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Foolish Wives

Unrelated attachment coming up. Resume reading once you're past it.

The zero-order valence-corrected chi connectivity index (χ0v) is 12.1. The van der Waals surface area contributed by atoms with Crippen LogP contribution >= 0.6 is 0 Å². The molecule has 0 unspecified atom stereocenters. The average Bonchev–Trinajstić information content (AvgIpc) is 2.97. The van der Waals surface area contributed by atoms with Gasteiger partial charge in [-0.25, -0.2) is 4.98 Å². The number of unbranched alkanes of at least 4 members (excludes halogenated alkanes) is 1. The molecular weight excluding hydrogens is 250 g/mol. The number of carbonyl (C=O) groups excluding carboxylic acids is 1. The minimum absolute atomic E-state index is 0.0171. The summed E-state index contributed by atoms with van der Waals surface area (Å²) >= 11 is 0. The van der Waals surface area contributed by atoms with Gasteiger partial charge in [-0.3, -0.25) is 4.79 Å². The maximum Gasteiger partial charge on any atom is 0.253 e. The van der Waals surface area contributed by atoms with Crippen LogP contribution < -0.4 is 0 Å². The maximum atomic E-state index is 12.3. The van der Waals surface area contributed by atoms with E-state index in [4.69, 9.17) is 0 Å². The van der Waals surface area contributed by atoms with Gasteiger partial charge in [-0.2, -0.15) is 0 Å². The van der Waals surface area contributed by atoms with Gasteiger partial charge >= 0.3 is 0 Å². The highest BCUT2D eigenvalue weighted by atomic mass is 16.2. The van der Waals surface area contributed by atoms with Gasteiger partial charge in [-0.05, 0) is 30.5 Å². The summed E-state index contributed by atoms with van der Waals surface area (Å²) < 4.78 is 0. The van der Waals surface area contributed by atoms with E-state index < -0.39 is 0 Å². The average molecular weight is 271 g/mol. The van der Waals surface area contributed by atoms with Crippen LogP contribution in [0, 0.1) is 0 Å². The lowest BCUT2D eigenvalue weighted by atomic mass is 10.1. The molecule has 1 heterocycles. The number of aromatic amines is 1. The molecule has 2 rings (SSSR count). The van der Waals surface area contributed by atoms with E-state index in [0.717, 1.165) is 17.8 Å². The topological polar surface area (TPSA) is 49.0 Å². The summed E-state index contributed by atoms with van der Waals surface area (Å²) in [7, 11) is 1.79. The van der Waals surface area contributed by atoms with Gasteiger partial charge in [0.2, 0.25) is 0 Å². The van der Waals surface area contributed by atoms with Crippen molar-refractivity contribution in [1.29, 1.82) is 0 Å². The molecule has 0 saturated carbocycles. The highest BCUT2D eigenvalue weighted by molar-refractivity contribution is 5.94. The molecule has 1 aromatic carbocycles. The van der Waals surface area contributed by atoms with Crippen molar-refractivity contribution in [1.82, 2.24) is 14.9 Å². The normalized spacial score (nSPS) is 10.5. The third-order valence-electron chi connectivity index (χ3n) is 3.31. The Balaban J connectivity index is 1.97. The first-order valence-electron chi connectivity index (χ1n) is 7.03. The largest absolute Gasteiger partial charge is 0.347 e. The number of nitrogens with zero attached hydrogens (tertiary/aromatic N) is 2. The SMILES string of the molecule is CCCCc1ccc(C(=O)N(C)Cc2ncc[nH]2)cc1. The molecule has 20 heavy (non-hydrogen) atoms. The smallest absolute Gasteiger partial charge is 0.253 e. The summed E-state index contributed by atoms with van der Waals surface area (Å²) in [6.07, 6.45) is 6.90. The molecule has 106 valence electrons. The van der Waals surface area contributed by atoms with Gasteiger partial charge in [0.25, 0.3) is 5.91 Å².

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Advertised, reluctantly, by Universal as the "First Million Dollar Movie," Erich Von Stroheim's Foolish Wives became one of the greatest debacles of the silent era. Given more or less a free hand by Universal founder Carl Laemmle, who certainly should have known better, Von Stroheim went about recreating famously faithful copies of Monte Carlo, both on the studio back-lot and on location near Monterey, California. A stickler for authenticity, Von Stroheim's vision ended up running an incredible 30 reels. But rather than the epic that such expenditure suggested, Foolish Wives was proved an intimate if complex study of American hypocrisy versus European decadence. Von Stroheim cast himself as Karamzin, a bogus Russian count living in sin with two decadent cousins, Olga (Maude George), and Vera Mae Busch), with all three engaging in a bit of counterfeiting. When Karamzin learns of the arrival of a new American envoy to the principality of Monaco, the trio concoct a plan to woo the wealthy diplomat's foolish wife, Helen Hughes (the enigmatic Miss Du Pont). Despite his less than Adonis-like appearance, Karamzin's heel-clicking Continental manners overwhelm the lady, who quickly becomes putty in his gloved hands. The remainder of the film, as it survives, depicts Karamzin's more and more frustrating attempts at ****** and his eventual comeuppance in the hands of a counterfeiter (Cesare Gravina), whose simple-minded daughter Malvina Polo) he has violated. The filming of this story took almost a year and was further delayed by the sudden death of actor Rudolph Christians, who had played the envoy. Prohibited by the studio from remaking the envoy's scenes, Von Stroheim hired veteran character actor Robert Edeson for a few sequences yet to be filmed. Although mainly positioned with his back to the camera, Edeson still looked nothing like Christians, a curious oversight from the otherwise overly conscientious director. This surprising error in judgment notwithstanding, Von Stroheim's legendary obsession with detail not only creates an unforgettable mise-en-scene but does much to clarify the director's cynical world view. Naturally, 30 reels of anything was not a feasible proposition -- much less a labyrinthine narrative peopled with witless Americans, phony aristocrats and Von Stroheim's usual gallery of cripples, hags, lechers, and dullards -- and young production supervisor Irving G. Thalberg managed to have the film edited down to a workable ten reels, although much to Von Stroheim's disgust. But even Universal's final release print came in for heavy cutting by various local censorship boards despairing at such extravagant scenes as Karamzin spying on an undressing Mrs. Hughes and of Von Stroheim's generally less than sympathetic depiction of Americans abroad. European censors had different objections, of course, and by combining two surviving prints -- one American, the other located in Italy -- film historian Arthur Lennig managed in 1971 to reconstruct a fair assimilation of Von Stroheim's original work, making Lennig, as he jokingly admitted, the only editor to ever actually add footage to Foolish Wives Hans J. Wollstein, All Movie Guide

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